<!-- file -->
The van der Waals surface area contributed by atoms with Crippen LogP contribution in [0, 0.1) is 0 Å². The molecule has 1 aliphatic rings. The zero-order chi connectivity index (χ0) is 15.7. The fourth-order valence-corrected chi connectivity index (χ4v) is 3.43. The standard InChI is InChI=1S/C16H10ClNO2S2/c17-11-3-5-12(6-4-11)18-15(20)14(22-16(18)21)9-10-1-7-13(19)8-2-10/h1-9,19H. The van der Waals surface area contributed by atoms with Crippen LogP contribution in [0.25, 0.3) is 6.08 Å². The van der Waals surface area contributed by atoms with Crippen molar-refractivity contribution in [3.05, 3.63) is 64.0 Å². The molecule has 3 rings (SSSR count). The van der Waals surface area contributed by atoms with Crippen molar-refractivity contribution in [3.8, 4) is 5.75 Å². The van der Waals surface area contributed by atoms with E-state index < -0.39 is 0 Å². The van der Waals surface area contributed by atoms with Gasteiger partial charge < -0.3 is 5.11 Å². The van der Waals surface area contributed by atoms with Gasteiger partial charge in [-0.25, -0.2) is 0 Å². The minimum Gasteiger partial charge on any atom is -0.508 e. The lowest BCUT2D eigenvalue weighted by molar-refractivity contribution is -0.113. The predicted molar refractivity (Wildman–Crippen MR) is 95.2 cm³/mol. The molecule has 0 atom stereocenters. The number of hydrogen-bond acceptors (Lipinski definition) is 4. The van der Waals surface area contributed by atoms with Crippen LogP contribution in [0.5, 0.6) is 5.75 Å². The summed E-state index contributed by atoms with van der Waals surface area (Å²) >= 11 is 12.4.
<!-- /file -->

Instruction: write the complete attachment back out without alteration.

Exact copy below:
The van der Waals surface area contributed by atoms with Crippen LogP contribution in [0, 0.1) is 0 Å². The molecule has 1 aliphatic rings. The zero-order chi connectivity index (χ0) is 15.7. The fourth-order valence-corrected chi connectivity index (χ4v) is 3.43. The standard InChI is InChI=1S/C16H10ClNO2S2/c17-11-3-5-12(6-4-11)18-15(20)14(22-16(18)21)9-10-1-7-13(19)8-2-10/h1-9,19H. The van der Waals surface area contributed by atoms with Crippen LogP contribution in [0.25, 0.3) is 6.08 Å². The van der Waals surface area contributed by atoms with Crippen molar-refractivity contribution in [3.05, 3.63) is 64.0 Å². The molecule has 3 rings (SSSR count). The van der Waals surface area contributed by atoms with Crippen molar-refractivity contribution in [3.8, 4) is 5.75 Å². The van der Waals surface area contributed by atoms with E-state index < -0.39 is 0 Å². The van der Waals surface area contributed by atoms with Gasteiger partial charge < -0.3 is 5.11 Å². The van der Waals surface area contributed by atoms with Gasteiger partial charge in [-0.25, -0.2) is 0 Å². The minimum Gasteiger partial charge on any atom is -0.508 e. The lowest BCUT2D eigenvalue weighted by molar-refractivity contribution is -0.113. The predicted molar refractivity (Wildman–Crippen MR) is 95.2 cm³/mol. The molecule has 0 atom stereocenters. The number of hydrogen-bond acceptors (Lipinski definition) is 4. The van der Waals surface area contributed by atoms with Crippen LogP contribution in [0.5, 0.6) is 5.75 Å². The summed E-state index contributed by atoms with van der Waals surface area (Å²) >= 11 is 12.4.